HIperEdge - An HI perspective on environment driven galaxy evolution

HIperEdge - An HI Perspective on Environment-Driven Galaxy Evolution

Members of the Team:

PI: Marc Verheijen

Danielle Lucero (PD): HI in early-type galaxies
Anastasia Ponomareva (PD): TF relations, HI rotation curves and mass models
Kyle Oman (PD): Observing simulations
Avanti Gogate (PhD): HI properties and local cosmic environments (nurture)
Pooja Bilimogga (PhD): HI properties and global cosmic environments (nature)
Julia Healy (PhD): HIMF and Omega_HI from stacking in different environments
Tirna Deb (PhD): HI properties of galaxies in cluster infall regions
Robin Kooistra (PhD): Hunting HI filaments in galaxy surveys


The well-known morphology-density relation is a clear manifestation of the notion that the cosmic environment of galaxies influences their structural properties and star formation activity, both during a galaxy's formation process (nature) as well as during is subsequent evolution and interaction with its environment (nurture).  A variety of physical mechanisms affect the growth and shaping of galaxies such as accretion, merging, tidal disruptions and ram-ressure stripping.  The distribution and kinematics of the atomic hydrogen in and around galaxies plays an important role in these processes, not only intrinsically as the fuel of star formation and as an agent of dynamical instabilities, but also as a tracer of extrinsic processes that induce asymmetries, tidal tails and ram-pressure filaments.

The goal of HIperEdge is to obtain an HI perspective on the Morphology-Density relation by studying the spatially resolved morphologies and kinematics of the HI gas in galaxies over a range of local and global cosmic environments, thereby revealing the importance and dominance of the various physical mechanism that (re)shape galaxies since their epoch of formation.  In particular, HIperEdge aims as measuring the sizes and column-density distributions of HI disks, as well as the frequency of asymmetries, warps, tidal features, mergers and ram-pressure remnants in different cosmic environments, ranging from voids to galaxy groups to the outskirts of galaxy clusters.

Observationally, such a study requires three important attributes.  First of all, it requires an adequate column-density sensitivity to map the outskirts of the HI disks that are most easily influenced by tidal forces and the inter-galactic medium.  Based on existing observations of intergalactic HI filaments, a column-density sensitivity of 5x1019 [cm-2] should be achieved.  Second, a sufficiently large volume should be surveyed to obtain adequate statistics and sufficiently large samples of galaxies drawn from different cosmic environments, whereby the statistical uncertainties are not dominated by sample variance.  This volume should be surveyed at a sufficient linear resolution to properly resolve the HI features of interest.  Third, there should be a significant amount of ancillary photometric and spectroscopic data available to characterize the optical morphologies, the evolutionary state of the stellar populations and the physical state of the inter-stellar medium of galaxies that have been observed in HI.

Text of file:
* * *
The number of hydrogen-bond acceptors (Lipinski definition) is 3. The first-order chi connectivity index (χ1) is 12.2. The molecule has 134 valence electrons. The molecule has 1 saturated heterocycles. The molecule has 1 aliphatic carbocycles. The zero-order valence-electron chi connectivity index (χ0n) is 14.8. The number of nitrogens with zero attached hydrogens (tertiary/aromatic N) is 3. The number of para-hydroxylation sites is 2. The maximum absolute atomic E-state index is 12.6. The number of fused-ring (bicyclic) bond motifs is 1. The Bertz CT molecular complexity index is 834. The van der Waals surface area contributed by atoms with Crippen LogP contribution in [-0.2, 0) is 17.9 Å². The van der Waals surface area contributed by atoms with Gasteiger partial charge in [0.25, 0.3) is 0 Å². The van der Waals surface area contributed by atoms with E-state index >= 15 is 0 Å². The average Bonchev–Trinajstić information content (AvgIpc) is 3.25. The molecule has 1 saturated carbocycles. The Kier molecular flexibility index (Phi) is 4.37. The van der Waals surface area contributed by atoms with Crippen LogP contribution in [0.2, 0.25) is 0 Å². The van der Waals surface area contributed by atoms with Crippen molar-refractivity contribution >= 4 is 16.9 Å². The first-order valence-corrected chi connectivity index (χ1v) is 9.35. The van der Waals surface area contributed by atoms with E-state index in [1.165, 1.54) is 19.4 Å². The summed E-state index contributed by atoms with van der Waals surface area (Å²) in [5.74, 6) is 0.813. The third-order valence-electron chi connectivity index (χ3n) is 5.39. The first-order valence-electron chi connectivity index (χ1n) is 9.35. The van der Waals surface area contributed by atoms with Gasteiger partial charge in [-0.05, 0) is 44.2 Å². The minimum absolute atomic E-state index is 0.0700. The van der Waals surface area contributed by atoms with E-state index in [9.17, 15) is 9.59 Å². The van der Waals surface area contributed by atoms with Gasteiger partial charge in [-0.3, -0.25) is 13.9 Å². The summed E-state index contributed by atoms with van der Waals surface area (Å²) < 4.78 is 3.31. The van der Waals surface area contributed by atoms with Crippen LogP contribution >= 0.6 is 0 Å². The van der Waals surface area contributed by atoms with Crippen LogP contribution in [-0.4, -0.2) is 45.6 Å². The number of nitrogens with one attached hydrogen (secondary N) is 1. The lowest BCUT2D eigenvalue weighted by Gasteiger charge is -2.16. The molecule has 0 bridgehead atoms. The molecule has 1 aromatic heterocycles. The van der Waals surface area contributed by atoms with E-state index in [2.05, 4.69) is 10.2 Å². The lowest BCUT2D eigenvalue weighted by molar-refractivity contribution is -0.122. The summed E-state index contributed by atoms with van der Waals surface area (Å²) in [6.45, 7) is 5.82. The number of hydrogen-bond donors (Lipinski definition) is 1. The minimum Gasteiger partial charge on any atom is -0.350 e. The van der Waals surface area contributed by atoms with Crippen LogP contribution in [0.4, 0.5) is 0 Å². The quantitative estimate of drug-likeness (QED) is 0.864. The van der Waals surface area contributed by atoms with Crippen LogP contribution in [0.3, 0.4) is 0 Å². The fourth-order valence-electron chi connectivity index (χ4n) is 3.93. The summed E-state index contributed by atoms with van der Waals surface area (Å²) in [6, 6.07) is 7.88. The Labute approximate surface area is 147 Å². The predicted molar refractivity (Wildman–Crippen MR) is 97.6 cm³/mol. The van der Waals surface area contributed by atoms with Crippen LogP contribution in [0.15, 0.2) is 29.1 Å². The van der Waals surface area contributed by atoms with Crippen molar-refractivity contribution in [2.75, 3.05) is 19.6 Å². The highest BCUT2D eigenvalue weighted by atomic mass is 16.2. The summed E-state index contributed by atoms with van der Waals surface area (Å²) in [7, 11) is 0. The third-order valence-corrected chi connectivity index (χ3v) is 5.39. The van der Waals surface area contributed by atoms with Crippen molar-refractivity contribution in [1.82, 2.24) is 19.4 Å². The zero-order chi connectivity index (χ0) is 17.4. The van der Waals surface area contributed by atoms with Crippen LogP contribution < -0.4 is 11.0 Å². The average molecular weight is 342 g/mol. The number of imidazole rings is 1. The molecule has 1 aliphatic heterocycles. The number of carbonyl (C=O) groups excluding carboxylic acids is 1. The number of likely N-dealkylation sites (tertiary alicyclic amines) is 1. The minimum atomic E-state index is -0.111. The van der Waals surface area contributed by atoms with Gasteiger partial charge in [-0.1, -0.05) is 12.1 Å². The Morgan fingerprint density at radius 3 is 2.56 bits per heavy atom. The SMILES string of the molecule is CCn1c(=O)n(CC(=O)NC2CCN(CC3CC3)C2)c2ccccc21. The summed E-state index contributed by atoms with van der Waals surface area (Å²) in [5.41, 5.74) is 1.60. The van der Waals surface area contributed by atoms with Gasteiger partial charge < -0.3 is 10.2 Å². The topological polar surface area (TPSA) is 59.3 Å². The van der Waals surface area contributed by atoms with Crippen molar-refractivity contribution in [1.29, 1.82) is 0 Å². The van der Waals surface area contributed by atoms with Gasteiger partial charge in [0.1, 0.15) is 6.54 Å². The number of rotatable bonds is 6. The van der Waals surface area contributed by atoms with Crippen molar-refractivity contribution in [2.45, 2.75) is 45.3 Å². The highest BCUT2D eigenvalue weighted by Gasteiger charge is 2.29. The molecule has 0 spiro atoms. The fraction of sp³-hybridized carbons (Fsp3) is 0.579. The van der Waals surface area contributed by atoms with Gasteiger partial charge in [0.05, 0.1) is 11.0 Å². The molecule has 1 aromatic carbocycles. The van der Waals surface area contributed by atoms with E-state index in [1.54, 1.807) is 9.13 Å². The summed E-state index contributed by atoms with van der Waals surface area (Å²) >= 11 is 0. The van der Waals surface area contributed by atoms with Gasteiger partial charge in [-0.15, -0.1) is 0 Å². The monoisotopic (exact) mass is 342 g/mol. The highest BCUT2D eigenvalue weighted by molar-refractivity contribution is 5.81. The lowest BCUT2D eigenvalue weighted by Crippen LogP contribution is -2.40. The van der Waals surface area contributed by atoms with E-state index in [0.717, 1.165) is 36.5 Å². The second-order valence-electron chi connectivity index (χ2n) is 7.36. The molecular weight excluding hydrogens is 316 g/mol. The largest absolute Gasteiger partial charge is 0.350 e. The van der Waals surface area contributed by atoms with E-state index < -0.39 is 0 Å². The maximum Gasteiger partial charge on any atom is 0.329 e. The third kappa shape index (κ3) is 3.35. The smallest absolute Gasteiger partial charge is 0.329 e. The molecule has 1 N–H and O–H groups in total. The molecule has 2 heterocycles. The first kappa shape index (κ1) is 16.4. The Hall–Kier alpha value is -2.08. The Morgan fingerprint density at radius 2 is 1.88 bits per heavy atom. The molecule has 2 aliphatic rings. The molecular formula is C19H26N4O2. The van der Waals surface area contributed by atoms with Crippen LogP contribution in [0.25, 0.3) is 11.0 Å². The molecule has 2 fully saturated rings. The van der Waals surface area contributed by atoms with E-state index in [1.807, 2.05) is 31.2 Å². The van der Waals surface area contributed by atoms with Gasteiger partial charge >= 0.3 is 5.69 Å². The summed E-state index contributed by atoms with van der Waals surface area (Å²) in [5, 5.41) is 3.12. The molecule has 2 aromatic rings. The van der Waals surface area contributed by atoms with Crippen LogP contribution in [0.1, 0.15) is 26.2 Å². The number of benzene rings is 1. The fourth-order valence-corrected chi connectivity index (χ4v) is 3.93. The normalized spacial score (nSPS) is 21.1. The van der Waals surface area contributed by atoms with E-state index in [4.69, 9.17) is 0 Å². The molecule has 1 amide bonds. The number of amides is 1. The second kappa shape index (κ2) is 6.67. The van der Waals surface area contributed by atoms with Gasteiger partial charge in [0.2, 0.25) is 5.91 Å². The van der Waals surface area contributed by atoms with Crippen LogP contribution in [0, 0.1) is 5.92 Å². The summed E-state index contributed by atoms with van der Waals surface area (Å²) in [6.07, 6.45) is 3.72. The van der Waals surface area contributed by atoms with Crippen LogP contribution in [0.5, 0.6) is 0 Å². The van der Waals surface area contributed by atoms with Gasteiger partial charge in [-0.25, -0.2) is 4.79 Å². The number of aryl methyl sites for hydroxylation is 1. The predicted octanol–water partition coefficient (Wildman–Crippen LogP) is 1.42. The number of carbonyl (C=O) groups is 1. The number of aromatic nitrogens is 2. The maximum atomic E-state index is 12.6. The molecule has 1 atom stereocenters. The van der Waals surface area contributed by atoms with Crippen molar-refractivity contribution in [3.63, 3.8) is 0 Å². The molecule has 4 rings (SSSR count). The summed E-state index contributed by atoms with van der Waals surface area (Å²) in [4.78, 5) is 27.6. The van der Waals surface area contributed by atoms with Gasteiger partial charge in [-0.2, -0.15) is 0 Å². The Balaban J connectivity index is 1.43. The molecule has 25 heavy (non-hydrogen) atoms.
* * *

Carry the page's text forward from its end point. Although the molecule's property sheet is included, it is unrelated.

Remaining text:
A medium-deep survey with Apertif at its highest angular resolution, covering roughly 300 deg^2 distributed over various areas on the sky and coordinated with surveys at other wavelength regimes, would be adequate to meet the abovementioned observational requirements.

Another important goal of HiperEdge is to compare the observational findings from the Apertif medium-deep survey with the results from cosmological hydrodynamical simulations of galaxy and structure formation.  By providing observational constraints, it will contribute to a better understanding and implementation of the physical mechanisms that operate within these simulations.

The HiperEdge team consists of 3 postdocs and 3 PhD students who are focusing on various aspects of the project such as source finding and characterization, quantifying cosmic environments, and observing computer simulations.  They are embedded within a broader collaboration with astronomers at the Kapteyn Institute, ASTRON and other institutes around the globe.

Figure caption: Three examples of HI features that signify physical processes that affect the evolution of galaxies.  Left: extraplanar gas in NGC 891 indicating a strong galactic fountain and possibly accretion of gas from a nearby companion.  Middle: A tidal feature associated with the lenticular galaxy NGC 4111 embedded in a small group of galaxies in Ursa Major.  Right: A HI filament as a result of ram-pressure stripping in the Virgo cluster.  The orange contours indicate a column-density of 5x10^19 [cm^-2], a sensitivity necessary to reveal these features. 

Design: Kuenst.    Development: Dripl.    © 2020 ASTRON